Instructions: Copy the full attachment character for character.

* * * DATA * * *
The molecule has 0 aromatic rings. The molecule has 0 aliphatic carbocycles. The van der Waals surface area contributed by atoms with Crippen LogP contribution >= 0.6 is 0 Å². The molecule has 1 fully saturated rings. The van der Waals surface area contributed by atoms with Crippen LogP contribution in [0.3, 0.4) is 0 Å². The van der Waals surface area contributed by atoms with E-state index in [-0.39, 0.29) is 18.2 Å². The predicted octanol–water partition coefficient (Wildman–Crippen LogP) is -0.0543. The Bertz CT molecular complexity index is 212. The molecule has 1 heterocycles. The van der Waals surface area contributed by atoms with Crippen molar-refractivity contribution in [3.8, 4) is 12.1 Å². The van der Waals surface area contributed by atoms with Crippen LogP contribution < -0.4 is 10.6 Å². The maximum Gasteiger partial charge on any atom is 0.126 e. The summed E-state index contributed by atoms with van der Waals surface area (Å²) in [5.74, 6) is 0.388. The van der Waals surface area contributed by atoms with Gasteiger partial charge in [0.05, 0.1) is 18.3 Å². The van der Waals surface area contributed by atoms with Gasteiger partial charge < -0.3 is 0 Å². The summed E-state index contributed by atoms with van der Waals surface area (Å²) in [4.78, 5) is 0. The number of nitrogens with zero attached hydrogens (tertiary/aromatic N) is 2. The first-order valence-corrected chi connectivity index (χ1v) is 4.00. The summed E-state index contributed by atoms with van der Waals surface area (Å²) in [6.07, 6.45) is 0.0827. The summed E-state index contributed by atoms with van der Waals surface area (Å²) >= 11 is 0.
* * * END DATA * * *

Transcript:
The molecule has 0 aromatic rings. The molecule has 0 aliphatic carbocycles. The van der Waals surface area contributed by atoms with Crippen LogP contribution >= 0.6 is 0 Å². The molecule has 1 fully saturated rings. The van der Waals surface area contributed by atoms with Crippen LogP contribution in [0.3, 0.4) is 0 Å². The van der Waals surface area contributed by atoms with E-state index in [-0.39, 0.29) is 18.2 Å². The predicted octanol–water partition coefficient (Wildman–Crippen LogP) is -0.0543. The Bertz CT molecular complexity index is 212. The molecule has 1 heterocycles. The van der Waals surface area contributed by atoms with Crippen molar-refractivity contribution in [3.8, 4) is 12.1 Å². The van der Waals surface area contributed by atoms with Crippen LogP contribution < -0.4 is 10.6 Å². The maximum Gasteiger partial charge on any atom is 0.126 e. The summed E-state index contributed by atoms with van der Waals surface area (Å²) in [5.74, 6) is 0.388. The van der Waals surface area contributed by atoms with Gasteiger partial charge in [0.05, 0.1) is 18.3 Å². The van der Waals surface area contributed by atoms with Gasteiger partial charge < -0.3 is 0 Å². The summed E-state index contributed by atoms with van der Waals surface area (Å²) in [4.78, 5) is 0. The number of nitrogens with zero attached hydrogens (tertiary/aromatic N) is 2. The first-order valence-corrected chi connectivity index (χ1v) is 4.00. The summed E-state index contributed by atoms with van der Waals surface area (Å²) in [6.07, 6.45) is 0.0827. The summed E-state index contributed by atoms with van der Waals surface area (Å²) >= 11 is 0.